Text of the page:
“Memories are made of this…” once Dean Martin sang in one of his hit songs. What do you take home as memories from your travels? Most importantly, there are of course the memories in your mind. And then there are things that remind you of your travel experiences: fotos, gifts, probably food, and memorabilia.

I am not talking about the cheap stuff that you feel urged to buy, bring home, worry about excess luggage, and then let it rot for years in a remote drawer. My mom calls them “dust catchers”. Instead, I am talking about things you can use, you can see, that have value and that give you a lasting bond with the trip.

The Terracotta army in X’ian, China, was one of my most impressive and mystical visits. They claim that this statue, that I bought there, is made of the same clay from the original quarry on the site.

An old telephone from the turn of the 19th to the 20th century I bought at Portobello market, Notthing Hill, London. It is my favorte antiques market and this memorabilia will always remind me of this special place.

This chessboard – the figures made of camel bone – will always remind me of my trip to Egypt in December 1990. It was at a time after Saddam Hussein invaded Kuweit and there was a 3 month deadline / ceasefire from the US before the Gulf war started. That’s when I went, we were the only guests in the hotel in Luxor.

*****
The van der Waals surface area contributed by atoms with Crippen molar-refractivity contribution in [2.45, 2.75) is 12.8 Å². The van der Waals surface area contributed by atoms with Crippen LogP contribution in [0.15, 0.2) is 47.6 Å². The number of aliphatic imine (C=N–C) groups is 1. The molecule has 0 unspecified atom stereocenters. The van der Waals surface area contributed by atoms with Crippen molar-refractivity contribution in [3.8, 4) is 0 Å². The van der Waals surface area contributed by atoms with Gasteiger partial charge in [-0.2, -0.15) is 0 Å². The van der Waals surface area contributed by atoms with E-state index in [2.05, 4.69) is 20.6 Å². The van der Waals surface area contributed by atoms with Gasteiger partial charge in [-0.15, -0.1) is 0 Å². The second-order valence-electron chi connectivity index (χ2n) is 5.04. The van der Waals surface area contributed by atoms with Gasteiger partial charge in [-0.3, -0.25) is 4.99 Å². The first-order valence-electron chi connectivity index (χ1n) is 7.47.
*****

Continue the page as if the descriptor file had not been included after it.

One of my most appreciated kitchen tools: an original, forged Santoku knife. I bought it at the famous old Tsukiji fish market in Tokyo. Before the guy handed it over to me, he sharpened it on different stones for about 40 minutes.

This special Czech China bone tableware – a whole service of more than 50 pieces – I bought right after the fall of the iron curtain and had to “smuggle” it across the border. It is called the “Onion pattern”.

My ultimate memorabilia from my pilgrimage to the “Woodstock of Capitalsts”, the Berkshire Hathaway shareholders meeting (see blog): Investment legends Warren Buffett and Charlie Munger as rubber ducks. Vintage edition, of course.

Wherever I go, I get one or two magnets from the place. When I open my fridge door, I get increasingly worried that some day it may break und the heavy weight of my magnet collection. They are also an indicator of the price level of a place: I have bought magnets from under 1 $ a piece (Cambodia) right up to 7 $ (Switzerland).

MySlowTrip - Lukas Stipkovits - About me

From the fast lane of investment banking to the slow lane of back to the essentials

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